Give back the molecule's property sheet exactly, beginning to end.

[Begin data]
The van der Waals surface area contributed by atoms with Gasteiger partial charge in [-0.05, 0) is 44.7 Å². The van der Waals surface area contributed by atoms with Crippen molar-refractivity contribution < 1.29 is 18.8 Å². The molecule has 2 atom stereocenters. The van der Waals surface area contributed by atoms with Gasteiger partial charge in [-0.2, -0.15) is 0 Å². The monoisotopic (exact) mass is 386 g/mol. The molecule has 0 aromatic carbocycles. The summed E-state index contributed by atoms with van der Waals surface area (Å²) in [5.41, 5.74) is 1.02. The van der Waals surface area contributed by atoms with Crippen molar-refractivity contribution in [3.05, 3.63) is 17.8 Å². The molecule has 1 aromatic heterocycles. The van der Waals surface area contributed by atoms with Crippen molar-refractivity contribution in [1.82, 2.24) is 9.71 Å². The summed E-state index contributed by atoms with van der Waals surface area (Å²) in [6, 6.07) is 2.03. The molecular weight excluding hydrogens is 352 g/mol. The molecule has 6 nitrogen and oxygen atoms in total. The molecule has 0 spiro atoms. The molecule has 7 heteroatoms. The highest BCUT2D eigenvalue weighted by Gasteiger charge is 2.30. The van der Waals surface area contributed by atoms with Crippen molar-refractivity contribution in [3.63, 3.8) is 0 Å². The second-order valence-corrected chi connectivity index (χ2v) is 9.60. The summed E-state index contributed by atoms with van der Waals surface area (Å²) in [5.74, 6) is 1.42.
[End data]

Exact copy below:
The van der Waals surface area contributed by atoms with Gasteiger partial charge in [-0.05, 0) is 44.7 Å². The van der Waals surface area contributed by atoms with Crippen molar-refractivity contribution < 1.29 is 18.8 Å². The molecule has 2 atom stereocenters. The van der Waals surface area contributed by atoms with Gasteiger partial charge in [-0.2, -0.15) is 0 Å². The monoisotopic (exact) mass is 386 g/mol. The molecule has 0 aromatic carbocycles. The summed E-state index contributed by atoms with van der Waals surface area (Å²) in [5.41, 5.74) is 1.02. The van der Waals surface area contributed by atoms with Crippen molar-refractivity contribution in [3.05, 3.63) is 17.8 Å². The molecule has 1 aromatic heterocycles. The van der Waals surface area contributed by atoms with Crippen molar-refractivity contribution in [1.82, 2.24) is 9.71 Å². The summed E-state index contributed by atoms with van der Waals surface area (Å²) in [6, 6.07) is 2.03. The molecular weight excluding hydrogens is 352 g/mol. The molecule has 6 nitrogen and oxygen atoms in total. The molecule has 0 spiro atoms. The molecule has 7 heteroatoms. The highest BCUT2D eigenvalue weighted by Gasteiger charge is 2.30. The van der Waals surface area contributed by atoms with Crippen molar-refractivity contribution in [3.63, 3.8) is 0 Å². The second-order valence-corrected chi connectivity index (χ2v) is 9.60. The summed E-state index contributed by atoms with van der Waals surface area (Å²) in [5.74, 6) is 1.42.